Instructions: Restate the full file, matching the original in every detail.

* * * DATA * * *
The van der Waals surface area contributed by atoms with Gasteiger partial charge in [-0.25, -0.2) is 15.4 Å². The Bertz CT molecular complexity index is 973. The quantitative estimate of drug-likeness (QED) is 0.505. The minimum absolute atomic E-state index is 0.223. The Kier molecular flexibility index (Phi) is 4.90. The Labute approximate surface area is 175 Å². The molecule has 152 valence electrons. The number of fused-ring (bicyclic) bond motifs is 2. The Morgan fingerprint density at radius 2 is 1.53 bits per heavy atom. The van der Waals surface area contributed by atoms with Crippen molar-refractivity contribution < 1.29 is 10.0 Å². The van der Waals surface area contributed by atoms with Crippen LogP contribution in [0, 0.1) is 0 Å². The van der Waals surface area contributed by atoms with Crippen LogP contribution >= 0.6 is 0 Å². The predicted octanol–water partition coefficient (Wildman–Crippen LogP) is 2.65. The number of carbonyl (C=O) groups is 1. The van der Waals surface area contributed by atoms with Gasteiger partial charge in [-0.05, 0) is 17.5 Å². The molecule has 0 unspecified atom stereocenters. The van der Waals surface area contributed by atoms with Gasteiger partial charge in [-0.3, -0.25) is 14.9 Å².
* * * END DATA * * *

The van der Waals surface area contributed by atoms with Gasteiger partial charge in [-0.25, -0.2) is 15.4 Å². The Bertz CT molecular complexity index is 973. The quantitative estimate of drug-likeness (QED) is 0.505. The minimum absolute atomic E-state index is 0.223. The Kier molecular flexibility index (Phi) is 4.90. The Labute approximate surface area is 175 Å². The molecule has 152 valence electrons. The number of fused-ring (bicyclic) bond motifs is 2. The Morgan fingerprint density at radius 2 is 1.53 bits per heavy atom. The van der Waals surface area contributed by atoms with Crippen molar-refractivity contribution < 1.29 is 10.0 Å². The van der Waals surface area contributed by atoms with Crippen LogP contribution in [0, 0.1) is 0 Å². The van der Waals surface area contributed by atoms with Crippen LogP contribution >= 0.6 is 0 Å². The predicted octanol–water partition coefficient (Wildman–Crippen LogP) is 2.65. The number of carbonyl (C=O) groups is 1. The van der Waals surface area contributed by atoms with Gasteiger partial charge in [-0.05, 0) is 17.5 Å². The molecule has 0 unspecified atom stereocenters. The van der Waals surface area contributed by atoms with Gasteiger partial charge in [-0.3, -0.25) is 14.9 Å².